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Indian tech unicorns are gaining at China’s expense. Is this a blessing or a bubble waiting to burst?

Bhaskar Chakravorti writes: The last thing India can afford is a bubble that bursts and for capital, talent and technology to take flight and seek refuge elsewhere.

Written by Bhaskar Chakravorti |
Updated: September 25, 2021 7:56:21 am
While the emergence of a dynamic digital ecosystem is indeed exciting, there is reason to worry about the speed of this emergence. (Illustration by C R Sasikumar)

Tiger Global Management, a New York-based investment firm, has a reputation for tracking and hunting unicorns — startups with billion dollar-plus valuations. This year, if we were to track the Tiger’s shifting gaze, we would catch sight of an interesting migratory phenomenon: Fewer unicorn sightings in China — ordinarily the biggest unicorn habitat outside the US — and the beginnings of a unicorn stampede in India. While the shifting of the Tiger’s gaze cannot be good for China, I worry it may not be good for India either.

But, first, let me step back up and fill in the story. For this, we begin in China, where President Xi Jinping seems hellbent on knee-capping its most dynamic sector. I speak of China’s tech industry that contributed over 38 per cent to the country’s GDP last year, and was key to managing both Covid and the economy. Nevertheless, Beijing has decided to crack down on the industry, wiping out $1.5 trillion in market value. The crackdown began with the abrupt suspension of the much-anticipated initial public offering (IPO) of Ant Group last November, while founder, Jack Ma, the very face of Chinese tech worldwide, mysteriously went underground. To add to the intrigue, pressures on Ant only continued to mount. It wasn’t just the Ant Group in the government’s crosshairs. China’s regulators stopped the ride-hailing company, Didi Chuxing, from accepting new users, as soon as it went public on the New York Stock Exchange. Founders of companies, such as JD.com, TikTok and Pinduoduo seem to have been sufficiently spooked to seek early retirement.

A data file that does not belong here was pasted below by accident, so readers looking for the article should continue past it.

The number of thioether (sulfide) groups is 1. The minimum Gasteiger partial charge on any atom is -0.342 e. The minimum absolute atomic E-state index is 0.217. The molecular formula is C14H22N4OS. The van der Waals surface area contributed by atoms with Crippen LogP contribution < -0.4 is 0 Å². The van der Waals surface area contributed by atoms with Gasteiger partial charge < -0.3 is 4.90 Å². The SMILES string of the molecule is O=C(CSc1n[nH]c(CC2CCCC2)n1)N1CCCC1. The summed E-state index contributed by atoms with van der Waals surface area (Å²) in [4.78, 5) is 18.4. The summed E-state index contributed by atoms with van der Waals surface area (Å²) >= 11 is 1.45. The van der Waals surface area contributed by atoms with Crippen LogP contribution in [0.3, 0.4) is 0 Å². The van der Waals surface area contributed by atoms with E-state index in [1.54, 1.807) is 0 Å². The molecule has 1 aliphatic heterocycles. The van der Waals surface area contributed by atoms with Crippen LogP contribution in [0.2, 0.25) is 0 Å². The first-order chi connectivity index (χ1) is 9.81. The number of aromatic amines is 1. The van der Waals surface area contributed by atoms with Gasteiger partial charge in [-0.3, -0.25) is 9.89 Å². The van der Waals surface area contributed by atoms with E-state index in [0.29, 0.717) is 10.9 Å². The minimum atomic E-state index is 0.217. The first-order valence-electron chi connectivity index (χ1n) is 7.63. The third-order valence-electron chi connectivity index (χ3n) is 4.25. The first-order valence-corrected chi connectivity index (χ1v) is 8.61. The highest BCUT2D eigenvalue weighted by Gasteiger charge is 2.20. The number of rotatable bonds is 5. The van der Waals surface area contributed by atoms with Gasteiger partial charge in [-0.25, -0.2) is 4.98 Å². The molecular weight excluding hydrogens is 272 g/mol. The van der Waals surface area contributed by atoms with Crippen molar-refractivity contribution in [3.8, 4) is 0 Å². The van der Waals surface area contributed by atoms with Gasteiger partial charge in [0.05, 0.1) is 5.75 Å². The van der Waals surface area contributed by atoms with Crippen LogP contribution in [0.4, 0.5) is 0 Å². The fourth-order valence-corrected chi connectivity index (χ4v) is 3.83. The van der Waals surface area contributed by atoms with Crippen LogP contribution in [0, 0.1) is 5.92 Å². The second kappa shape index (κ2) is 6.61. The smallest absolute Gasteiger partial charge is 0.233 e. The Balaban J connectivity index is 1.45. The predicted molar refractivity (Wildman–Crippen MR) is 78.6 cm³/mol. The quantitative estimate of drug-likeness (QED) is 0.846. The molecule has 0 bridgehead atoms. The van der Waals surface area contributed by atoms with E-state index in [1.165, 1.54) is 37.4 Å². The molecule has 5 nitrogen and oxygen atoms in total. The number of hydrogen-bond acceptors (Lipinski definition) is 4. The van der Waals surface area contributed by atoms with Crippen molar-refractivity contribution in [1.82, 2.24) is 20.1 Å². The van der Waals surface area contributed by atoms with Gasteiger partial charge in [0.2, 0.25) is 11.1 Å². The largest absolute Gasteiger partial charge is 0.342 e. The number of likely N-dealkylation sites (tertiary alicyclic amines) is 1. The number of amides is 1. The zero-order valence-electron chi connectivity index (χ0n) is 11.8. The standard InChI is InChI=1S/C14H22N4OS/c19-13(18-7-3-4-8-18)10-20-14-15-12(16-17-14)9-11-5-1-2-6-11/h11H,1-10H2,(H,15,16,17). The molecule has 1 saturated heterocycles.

Then there have been sweeping industry-wide changes, from anti-monopoly legislation to new rules governing data collection and use. The state’s shadow extends well beyond restricting capital markets access and tightening regulations. Weekends and holiday tutoring by private tutors are off-limits. Video games, on the other hand, can only be played on Fridays and weekends. Financial bloggers, whose data does not agree with official statistics, are being scrubbed out of existence. Male digital idols considered too effeminate are out of favour, as are certain digital celebrities and influencers.

Needless to say, all of this has investors spooked as well. Of all the major hedge funds, Tiger Global Management topped the list in terms of greatest exposure to the risks created by China’s tech crackdown. As you might expect, Tiger needed to turn elsewhere, which brings us to its gaze turning towards India. While not new to the Indian market, Tiger’s interest in India has spiked, and, of course, this has not escaped the attention of other investors. China may have four times the number of unicorns as India, but this year India has far outstripped China in newly minted unicorns; thanks to Tiger and those following its lead, for the first time since 2013, the value of venture deals in India surpassed that of China. Tiger’s investment in Innovaceer, for example, has given India its first health-tech unicorn.